can be found in Wyszecki, G., and Stiles, W. S., Color Science Concepts and
Methods, Quantitative Data and Formulae, 2nd ed., John Wiley & Sons, Inc., New
York, NY, 1982.

Available from The U.S. National Committee of the CIE (International
Commission on Illumination), C/o Thomas M. Lemons, TLA-Lighting Consultants,
Inc., 7 Pond St., Salem, MA 01970.

D 1729 96 (2003)
7.2 The preferred size of specimens is approximately 90 by
165 mm (312 by 612 in.). If smaller sizes are used, the precision
may be reduced.

specimens. The illuminance shall be uniform over the viewing

area, within 620 %, with no abrupt changes apparent to the
6.1.4 Surround and Ambient FieldThe surround, the portion of the visual field immediately surrounding the specimens,
shall be the color having the Munsell notation given in Table 1
for the evaluation category involved. The ambient visual field,
the field of view seen when the observer glances away from the
specimens, such as the interior surfaces of a viewing booth or
the nearby walls of a viewing room, shall be the color having
the Munsell notation given in Table 1 for the evaluation
category involved. The gloss of the surround and the ambient field shall
be no greater than 15 on the 60 gloss scale described in Test
Method D 523. When glossy or highly saturated specimens are
compared, it is important to avoid observing light specularly
reflected by them. Black velvet or other matte black material
should be placed in the ambient field, so its dark image is
reflected by the specimens.
6.2 Availability of Apparatus:
6.2.1 Equipment meeting the requirements of this practice is
commercially available. The most important requirement,
which is of particular importance for daylight simulators, is the
spectral power distribution of the illumination.
6.2.2 Commercially available illumination meters may be
used to measure the photometric conditions.
6.2.3 Paint for the surround and the ambient field may be
specified by the Munsell notations given in Table 1.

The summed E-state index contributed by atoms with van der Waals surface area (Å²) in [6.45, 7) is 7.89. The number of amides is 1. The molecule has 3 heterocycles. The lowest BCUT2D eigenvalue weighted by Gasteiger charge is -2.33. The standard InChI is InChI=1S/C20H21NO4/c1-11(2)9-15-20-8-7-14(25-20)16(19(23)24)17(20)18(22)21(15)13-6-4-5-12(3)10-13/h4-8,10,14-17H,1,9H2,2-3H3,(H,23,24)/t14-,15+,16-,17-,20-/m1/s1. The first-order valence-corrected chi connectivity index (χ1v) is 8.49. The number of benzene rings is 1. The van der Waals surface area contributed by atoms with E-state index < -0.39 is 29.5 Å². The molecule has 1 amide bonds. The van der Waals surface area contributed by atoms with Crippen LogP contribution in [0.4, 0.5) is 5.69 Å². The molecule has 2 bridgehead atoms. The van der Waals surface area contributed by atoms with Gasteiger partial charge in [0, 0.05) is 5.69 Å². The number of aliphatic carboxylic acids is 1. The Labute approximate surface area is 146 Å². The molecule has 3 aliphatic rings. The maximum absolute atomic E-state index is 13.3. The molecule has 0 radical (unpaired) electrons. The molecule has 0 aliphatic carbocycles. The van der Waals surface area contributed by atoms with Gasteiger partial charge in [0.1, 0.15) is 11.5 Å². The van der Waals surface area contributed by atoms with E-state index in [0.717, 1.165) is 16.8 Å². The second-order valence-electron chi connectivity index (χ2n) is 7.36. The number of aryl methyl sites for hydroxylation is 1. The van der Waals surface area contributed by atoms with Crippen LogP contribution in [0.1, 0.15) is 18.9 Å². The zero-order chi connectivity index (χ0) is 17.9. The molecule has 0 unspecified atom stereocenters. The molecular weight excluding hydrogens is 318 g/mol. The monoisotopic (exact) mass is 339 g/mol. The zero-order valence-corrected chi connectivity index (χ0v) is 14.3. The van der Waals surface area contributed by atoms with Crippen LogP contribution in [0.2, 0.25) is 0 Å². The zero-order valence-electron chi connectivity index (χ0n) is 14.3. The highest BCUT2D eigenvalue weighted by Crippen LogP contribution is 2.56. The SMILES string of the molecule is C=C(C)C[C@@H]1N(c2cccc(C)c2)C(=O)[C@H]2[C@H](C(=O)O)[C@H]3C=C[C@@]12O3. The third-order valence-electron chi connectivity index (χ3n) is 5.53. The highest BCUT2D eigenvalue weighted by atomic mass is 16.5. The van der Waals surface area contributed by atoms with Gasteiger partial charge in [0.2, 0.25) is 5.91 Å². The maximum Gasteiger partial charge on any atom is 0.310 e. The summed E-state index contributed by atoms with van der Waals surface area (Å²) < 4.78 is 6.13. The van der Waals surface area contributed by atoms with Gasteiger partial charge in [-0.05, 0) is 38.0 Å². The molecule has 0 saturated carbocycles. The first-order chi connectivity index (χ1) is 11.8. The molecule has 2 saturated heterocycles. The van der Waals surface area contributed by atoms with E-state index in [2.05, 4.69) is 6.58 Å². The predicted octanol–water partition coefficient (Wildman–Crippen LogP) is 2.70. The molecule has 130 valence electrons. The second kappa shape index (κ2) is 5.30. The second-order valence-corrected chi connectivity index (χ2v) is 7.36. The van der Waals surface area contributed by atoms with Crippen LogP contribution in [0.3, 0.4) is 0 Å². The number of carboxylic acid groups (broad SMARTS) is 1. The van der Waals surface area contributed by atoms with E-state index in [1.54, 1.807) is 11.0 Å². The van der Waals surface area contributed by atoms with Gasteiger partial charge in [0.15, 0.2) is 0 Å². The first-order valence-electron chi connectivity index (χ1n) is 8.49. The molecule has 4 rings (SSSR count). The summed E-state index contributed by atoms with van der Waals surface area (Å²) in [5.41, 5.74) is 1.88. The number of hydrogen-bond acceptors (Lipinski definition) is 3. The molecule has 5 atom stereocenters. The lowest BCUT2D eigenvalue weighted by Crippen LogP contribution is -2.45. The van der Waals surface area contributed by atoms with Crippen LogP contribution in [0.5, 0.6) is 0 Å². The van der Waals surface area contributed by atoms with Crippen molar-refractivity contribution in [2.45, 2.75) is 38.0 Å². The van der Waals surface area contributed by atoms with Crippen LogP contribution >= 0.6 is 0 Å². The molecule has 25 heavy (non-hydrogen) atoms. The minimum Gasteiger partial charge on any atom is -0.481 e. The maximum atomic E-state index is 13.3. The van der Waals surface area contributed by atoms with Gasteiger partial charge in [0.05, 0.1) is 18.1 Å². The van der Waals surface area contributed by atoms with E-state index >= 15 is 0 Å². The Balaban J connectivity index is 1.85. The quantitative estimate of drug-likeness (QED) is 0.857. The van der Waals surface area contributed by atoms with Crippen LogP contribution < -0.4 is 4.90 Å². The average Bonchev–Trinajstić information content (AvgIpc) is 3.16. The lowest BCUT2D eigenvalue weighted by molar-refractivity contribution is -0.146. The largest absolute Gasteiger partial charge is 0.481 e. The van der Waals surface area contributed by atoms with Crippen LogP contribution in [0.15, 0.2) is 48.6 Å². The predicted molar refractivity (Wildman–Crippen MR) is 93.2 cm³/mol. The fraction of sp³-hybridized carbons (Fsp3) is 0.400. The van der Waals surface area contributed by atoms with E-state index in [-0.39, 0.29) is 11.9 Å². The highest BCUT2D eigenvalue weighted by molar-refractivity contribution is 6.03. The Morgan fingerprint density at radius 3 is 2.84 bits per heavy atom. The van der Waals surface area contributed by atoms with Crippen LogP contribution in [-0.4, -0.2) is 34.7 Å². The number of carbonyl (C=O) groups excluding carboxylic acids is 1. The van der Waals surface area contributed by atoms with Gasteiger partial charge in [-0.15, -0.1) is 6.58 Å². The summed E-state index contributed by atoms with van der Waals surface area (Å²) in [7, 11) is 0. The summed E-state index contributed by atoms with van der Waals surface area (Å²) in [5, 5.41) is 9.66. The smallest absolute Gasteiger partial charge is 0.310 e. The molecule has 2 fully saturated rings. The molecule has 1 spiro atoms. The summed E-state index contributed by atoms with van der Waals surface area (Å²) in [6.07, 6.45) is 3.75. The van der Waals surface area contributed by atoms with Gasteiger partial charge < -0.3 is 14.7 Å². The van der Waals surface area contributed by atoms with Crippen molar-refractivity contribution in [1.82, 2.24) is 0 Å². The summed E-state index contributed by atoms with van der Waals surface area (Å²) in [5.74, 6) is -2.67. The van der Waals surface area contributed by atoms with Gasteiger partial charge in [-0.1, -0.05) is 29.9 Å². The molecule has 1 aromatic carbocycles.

6.2.4 Commercially available spectroradiometers may be
used to measure the spectral power distributions and the CIE
method of computation may be accomplished with a personal
6.3 Maintenance of ApparatusLamps and other apparatus
must be maintained. At least once during each 100 h of use,
check the apparatus in the following way:
6.3.1 Replace darkened or burned-out lamps and be sure
that all lamps are operating.
6.3.2 Clean the fixtures so dust or films deposited from the
atmosphere do not alter the spectral power distributions.
6.3.3 Measure and record illumination levels.

8. Procedure
8.1 Illumination and ViewingPlace the materials on a
table or the bottom of a viewing booth at the distance from the
illuminator required to obtain the specified illuminance. The
materials should be placed in the same plane, in edge contact,
against the appropriate surround material. The specimens
should be viewed at a distance of 450 to 600 mm (18 to 24 in.).
8.2 When viewing a glossy surface, it is necessary to avoid
seeing the light source specularly reflected by the surface. This
may be accomplished by illuminating along the normal to the
surface and viewing at 45C to the normal or illuminating at
45 and viewing along the normal (see
8.3 Matte specimens should be viewed along their normal
(directly facing the observer) while illuminated at approximately 45 to the normal.